3. Come Back When Called

Exercise 3.4 -  The Shadow Game

For most pet dog owners I think the ultimate goal is achieving the ability to walk their dog at liberty without a lead in a park and on the trails.


This is a wonderful goal to work towards and a recall is probably the most important response to a cue your dog will learn.


The key to establishing a reliable recall is in the foundation that you build and like any building, if there is a weakness in the foundation, the whole thing can come tumbling down!


Playing The Shadow Game often is a deceptively simple and profoundly effective way to build and maintain your foundation for recall, polite walking exercises and paying attention to you!

  • Start at home in a quiet environment with your dog on a lead.
  • Have plenty of small treats for rewards and start to walk around in any direction.
  • Any time your dog catches up to you give him a treat dropped on the floor right by your heel.
  • If your pup gets ahead of you, simply turn gently 180 degrees and place a treat on the ground.
  • As your dog chews the treat, walk ahead a few paces but be ready for him to catch up to you again and give another treat when he does.
  • Go forwards, backwards (your dog comes towards you), sideways, fast, slow, stop, run, walk, go around trees and anything else you can come up with to get your dog to follow you like a shadow.

The idea of this game is to get your dog to follow you willingly, not for you to pull your dog to come to you so the lead must be completely loose.


Take the time to show him what you are doing rather than surprising him with a quick turn. I play this game on all of my walks whether we are walking on lead or running at liberty.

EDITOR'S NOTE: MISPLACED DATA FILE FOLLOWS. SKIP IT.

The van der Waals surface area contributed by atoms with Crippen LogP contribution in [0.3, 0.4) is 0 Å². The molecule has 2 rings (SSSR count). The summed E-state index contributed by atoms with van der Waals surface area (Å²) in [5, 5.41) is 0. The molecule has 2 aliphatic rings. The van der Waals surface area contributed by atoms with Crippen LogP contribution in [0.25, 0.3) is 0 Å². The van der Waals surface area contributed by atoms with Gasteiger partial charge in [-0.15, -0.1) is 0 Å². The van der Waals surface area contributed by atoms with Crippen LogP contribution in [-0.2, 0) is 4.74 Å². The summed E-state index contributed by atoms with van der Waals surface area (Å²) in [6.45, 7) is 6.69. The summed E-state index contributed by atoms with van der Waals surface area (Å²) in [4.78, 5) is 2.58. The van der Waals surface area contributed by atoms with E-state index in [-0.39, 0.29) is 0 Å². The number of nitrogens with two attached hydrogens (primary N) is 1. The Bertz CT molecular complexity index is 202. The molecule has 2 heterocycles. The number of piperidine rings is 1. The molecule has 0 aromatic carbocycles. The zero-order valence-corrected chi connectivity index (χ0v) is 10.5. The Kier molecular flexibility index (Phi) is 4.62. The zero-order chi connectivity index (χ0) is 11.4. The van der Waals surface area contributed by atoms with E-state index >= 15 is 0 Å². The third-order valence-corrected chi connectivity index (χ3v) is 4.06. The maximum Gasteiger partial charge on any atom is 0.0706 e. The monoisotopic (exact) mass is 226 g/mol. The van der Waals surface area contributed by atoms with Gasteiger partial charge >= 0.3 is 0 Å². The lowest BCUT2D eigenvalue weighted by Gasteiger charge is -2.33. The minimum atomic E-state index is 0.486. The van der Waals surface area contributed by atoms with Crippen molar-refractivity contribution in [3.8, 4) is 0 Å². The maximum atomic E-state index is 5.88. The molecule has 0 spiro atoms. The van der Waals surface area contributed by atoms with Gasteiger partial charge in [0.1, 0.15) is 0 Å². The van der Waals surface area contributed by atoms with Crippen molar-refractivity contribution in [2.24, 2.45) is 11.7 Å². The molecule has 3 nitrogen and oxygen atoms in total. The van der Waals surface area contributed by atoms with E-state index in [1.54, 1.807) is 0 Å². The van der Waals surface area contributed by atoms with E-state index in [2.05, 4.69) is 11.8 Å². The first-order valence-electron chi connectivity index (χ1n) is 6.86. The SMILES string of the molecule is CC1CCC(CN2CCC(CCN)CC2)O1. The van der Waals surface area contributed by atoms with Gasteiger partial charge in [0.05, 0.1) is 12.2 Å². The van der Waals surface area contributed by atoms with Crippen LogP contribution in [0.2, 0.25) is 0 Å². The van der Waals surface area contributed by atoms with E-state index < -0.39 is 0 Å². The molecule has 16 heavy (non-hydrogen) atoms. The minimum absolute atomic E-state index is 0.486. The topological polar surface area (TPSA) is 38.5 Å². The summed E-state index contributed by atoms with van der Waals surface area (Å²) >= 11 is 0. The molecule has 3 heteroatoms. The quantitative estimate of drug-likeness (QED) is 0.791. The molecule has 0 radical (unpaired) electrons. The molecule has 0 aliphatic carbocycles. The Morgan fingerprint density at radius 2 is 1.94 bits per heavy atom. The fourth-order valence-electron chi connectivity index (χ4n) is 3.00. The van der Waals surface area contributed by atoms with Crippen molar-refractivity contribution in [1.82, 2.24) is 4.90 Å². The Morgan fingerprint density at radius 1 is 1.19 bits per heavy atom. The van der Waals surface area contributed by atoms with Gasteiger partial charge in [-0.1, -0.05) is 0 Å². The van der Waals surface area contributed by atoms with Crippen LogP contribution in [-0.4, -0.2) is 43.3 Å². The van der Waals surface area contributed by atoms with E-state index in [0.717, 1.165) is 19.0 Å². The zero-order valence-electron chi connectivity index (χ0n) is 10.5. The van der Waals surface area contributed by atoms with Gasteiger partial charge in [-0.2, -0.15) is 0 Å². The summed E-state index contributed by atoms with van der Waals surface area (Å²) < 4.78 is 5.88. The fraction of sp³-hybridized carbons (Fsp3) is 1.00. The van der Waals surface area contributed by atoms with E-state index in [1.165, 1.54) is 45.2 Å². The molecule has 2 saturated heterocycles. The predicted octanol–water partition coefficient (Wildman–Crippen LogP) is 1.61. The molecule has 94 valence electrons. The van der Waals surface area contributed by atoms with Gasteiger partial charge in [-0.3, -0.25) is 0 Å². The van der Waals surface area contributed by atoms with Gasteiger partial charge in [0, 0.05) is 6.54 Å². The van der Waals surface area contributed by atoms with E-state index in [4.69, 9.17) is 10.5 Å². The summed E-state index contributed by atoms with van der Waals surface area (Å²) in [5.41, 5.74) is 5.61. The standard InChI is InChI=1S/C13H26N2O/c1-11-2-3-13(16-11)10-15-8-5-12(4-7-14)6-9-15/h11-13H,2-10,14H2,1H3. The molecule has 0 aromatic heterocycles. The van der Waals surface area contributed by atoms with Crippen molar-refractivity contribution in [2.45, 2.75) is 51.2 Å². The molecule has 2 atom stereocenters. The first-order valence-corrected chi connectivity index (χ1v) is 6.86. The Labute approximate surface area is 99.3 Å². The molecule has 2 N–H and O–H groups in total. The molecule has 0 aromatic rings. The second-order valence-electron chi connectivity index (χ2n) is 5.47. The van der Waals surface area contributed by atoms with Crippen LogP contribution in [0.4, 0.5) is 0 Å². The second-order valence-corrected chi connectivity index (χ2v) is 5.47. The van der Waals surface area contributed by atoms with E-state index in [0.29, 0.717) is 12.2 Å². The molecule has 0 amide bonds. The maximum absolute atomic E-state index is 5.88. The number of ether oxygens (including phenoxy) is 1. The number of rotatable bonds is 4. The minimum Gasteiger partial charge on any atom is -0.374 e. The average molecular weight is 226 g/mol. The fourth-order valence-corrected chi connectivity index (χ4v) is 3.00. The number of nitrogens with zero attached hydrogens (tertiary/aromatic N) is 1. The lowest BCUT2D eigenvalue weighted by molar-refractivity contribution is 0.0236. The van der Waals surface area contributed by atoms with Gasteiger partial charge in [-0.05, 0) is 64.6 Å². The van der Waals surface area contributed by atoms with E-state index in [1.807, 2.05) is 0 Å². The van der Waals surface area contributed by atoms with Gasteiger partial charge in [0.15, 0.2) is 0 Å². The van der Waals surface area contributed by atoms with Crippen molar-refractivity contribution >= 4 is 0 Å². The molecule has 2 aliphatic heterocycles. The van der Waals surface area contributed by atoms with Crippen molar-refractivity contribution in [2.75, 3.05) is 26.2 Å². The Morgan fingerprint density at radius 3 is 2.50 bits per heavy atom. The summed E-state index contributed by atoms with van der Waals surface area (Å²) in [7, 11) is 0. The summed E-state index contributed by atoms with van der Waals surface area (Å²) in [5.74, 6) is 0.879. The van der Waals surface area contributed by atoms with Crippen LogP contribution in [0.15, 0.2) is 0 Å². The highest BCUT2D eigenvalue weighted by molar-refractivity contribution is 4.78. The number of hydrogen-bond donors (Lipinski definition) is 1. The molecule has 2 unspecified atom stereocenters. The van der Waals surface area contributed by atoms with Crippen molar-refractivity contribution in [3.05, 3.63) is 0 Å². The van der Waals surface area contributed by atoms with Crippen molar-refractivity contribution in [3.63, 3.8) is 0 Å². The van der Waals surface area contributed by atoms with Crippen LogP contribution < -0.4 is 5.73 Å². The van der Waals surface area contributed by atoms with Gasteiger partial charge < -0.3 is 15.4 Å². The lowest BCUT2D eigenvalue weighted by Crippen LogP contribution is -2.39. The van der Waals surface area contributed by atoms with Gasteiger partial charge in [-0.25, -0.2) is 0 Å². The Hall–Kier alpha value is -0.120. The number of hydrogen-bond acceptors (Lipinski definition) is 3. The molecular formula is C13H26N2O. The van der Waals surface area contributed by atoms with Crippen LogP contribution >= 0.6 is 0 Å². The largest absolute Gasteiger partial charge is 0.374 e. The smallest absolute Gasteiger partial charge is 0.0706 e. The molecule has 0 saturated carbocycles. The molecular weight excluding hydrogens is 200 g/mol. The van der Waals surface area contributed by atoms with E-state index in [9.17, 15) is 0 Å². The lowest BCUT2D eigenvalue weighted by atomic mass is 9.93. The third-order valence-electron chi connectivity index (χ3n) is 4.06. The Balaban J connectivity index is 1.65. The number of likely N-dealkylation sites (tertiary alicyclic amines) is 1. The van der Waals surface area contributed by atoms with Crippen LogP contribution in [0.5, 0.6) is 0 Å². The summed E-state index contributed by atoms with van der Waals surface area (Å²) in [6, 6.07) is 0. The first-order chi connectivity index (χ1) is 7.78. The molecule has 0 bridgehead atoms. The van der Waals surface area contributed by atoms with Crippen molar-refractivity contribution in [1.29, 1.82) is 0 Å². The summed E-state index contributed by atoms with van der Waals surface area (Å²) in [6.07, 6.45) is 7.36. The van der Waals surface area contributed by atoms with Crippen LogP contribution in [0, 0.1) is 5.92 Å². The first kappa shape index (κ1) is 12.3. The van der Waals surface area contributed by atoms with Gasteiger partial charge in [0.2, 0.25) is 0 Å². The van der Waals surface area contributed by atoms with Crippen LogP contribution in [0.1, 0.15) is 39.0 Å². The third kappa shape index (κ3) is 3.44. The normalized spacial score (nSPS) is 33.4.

Raising the Bar - Adding distractions & New Locations


Once you see that your dog is really starting to move toward you without hesitation as you step away, you can set up some training sessions with distractions, such as practicing with other people or dogs nearby. Start with low-level distractions, or enough distance so your dog can follow your movement easily.


If your dog goes crazy when seeing another dog for example, you would want to start far enough away so he can still respond to you rather than fixate on the other dog.


Progress to working the Shadow Game in new locations. Stick close to your home for the first few sessions to gauge if your dog is able to respond with the higher level of distractions the outside world offers. On an ongoing basis, work this game any time you are out with your dog in a new place.



Exercise 3.5 - Cues at a Distance

In Exercise 1.6 we talked about the concept of ‘proofing’ behaviours as the need to teach your dog the same behaviour in many different locations and under progressively increasing distractions for the behaviour to become truly reliable.


Of particular importance is preparing for when he is at a distance and distracted. 


When you have reliable distance control over your dog, he/she can enjoy a quantum leap in terms of quality of life!  Distance control goes hand in hand with recall training  - once mastered your dog may be allowed off lead in safe areas because you are now secure in the knowledge that the dog will respond when requested to do so.


If we think about it, sitting or downing promptly when requested can prevent or resolve pretty much any situation we may find ourselves in out and about on a walk and this is why teaching your dog to respond at a distance is so important.


I love how all these exercises can be varied so there is something for everyone whatever level you are training at.  If you have a puppy you might still be concentrating on getting a 90% success rate with your verbal cues and then progress to training Sit & Down with you approx 5 ft away.  For more advanced teams you can try the Send to Target, Stay then Change Position variation Ash demonstrates at the end of the video.


Recap on ‘Proofing’ behaviours


Even though you may think your dog sits fairly reliably now, he probably will not sit if he is at a distance. In fact to begin with he may not sit if there is any variation in the training scenario at all.  If you turn your back on him and ask him to sit, he probably won’t. If you lie on your back and ask him to sit, he probably won’t. If you ask him to sit in heel position as you continue walking, he probably won’t. 


He isn’t being disobedient.  Rather, like all dogs, he is an extremely fine discriminator and has only learned precisely what you have taught him — to sit if he is right in front of you, or if he is by your side in heel position.  So, you need to teach him to sit in every possible situation and especially, if he is at a distance and distracted.